So, break out your beat sheet, and maybe even a pad and paper for those who want to learn the true structure behind what makes an 80’s Spielberg film successful!  Without further ado, here it is, the Official Mediajuice Save The Cat! tribute to “ET” We are also posting all of our previous tribute videos to The Mediajuice Youtube Channel, as a way to archive these tribute videos for the public, as well as a way for those who don’t have Adobe Flash to watch them.

One final note for those of you wondering which version we used, YES we used the original version of the film.  I don’t have anything against the ET: 25th Anniversary edition but I just wanted to break down the original since its the version I know and love (just a personal preference.)  Tune in next week for James Cameron’s masterful take in the Sci Fi genre, ALIENS.  Oh and here’s the link to ET one more time (below) for quick reference:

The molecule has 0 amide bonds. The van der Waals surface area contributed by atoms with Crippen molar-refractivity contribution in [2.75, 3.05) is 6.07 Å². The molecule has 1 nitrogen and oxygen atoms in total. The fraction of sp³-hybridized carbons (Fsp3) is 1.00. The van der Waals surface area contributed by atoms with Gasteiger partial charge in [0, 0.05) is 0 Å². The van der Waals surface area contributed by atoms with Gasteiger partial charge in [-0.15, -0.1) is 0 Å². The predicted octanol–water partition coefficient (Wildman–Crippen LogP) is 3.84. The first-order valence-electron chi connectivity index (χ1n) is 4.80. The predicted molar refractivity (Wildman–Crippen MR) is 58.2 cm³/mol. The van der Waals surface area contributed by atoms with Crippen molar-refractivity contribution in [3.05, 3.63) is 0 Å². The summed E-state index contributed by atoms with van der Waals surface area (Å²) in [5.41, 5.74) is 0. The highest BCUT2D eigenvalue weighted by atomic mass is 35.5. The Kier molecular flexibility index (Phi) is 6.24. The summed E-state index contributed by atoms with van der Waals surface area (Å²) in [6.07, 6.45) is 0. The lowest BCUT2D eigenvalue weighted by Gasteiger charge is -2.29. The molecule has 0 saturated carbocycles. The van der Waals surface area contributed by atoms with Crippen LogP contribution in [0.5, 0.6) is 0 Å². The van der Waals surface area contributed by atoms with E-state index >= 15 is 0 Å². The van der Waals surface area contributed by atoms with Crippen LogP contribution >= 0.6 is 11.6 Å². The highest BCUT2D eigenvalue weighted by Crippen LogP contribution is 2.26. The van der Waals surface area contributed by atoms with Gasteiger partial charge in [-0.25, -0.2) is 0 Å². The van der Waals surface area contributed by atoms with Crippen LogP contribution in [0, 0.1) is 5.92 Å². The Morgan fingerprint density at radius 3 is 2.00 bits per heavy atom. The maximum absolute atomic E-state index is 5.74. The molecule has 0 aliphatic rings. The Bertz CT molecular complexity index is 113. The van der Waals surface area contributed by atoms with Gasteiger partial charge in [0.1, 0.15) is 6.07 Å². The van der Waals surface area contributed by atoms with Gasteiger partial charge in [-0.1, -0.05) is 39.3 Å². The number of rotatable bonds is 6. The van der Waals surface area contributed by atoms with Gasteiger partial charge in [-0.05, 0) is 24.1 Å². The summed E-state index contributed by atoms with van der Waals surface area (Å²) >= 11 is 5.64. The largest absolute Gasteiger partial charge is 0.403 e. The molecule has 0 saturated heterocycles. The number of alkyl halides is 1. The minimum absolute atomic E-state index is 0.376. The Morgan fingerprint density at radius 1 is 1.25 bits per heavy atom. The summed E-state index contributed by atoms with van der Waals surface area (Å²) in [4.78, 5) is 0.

A Video Series Tribute to Blake Snyder: Video Tribute 1 (Back To The Future)

Posted in Save the Cat! Tribute Videos on August 4, 2010 by mediajuicestudios


One year ago today a great man tragically passed away.  His name was Blake Snyder.  He was only 51.  For those who knew him, they knew he was as passionate as he was creative.  He inspired countless writers and filmmakers with his groundbreaking book, “Save The Cat!”  I am one of those people.  After reading Save The Cat! I finally understood that, while writing a good movie isn’t easy, it IS possible and his book de-mystifies that process brilliantly.  I would STRONGLY encourage any young screenwriters and filmmakers to read it cover to cover, then read it again!  Even if you subscribe to the Robert Mckee school of screenwriting or Michael Hauge or any other story structure guru, Save the Cat! will only enhance your storytelling skills.  With that said, here’s what I’m doing…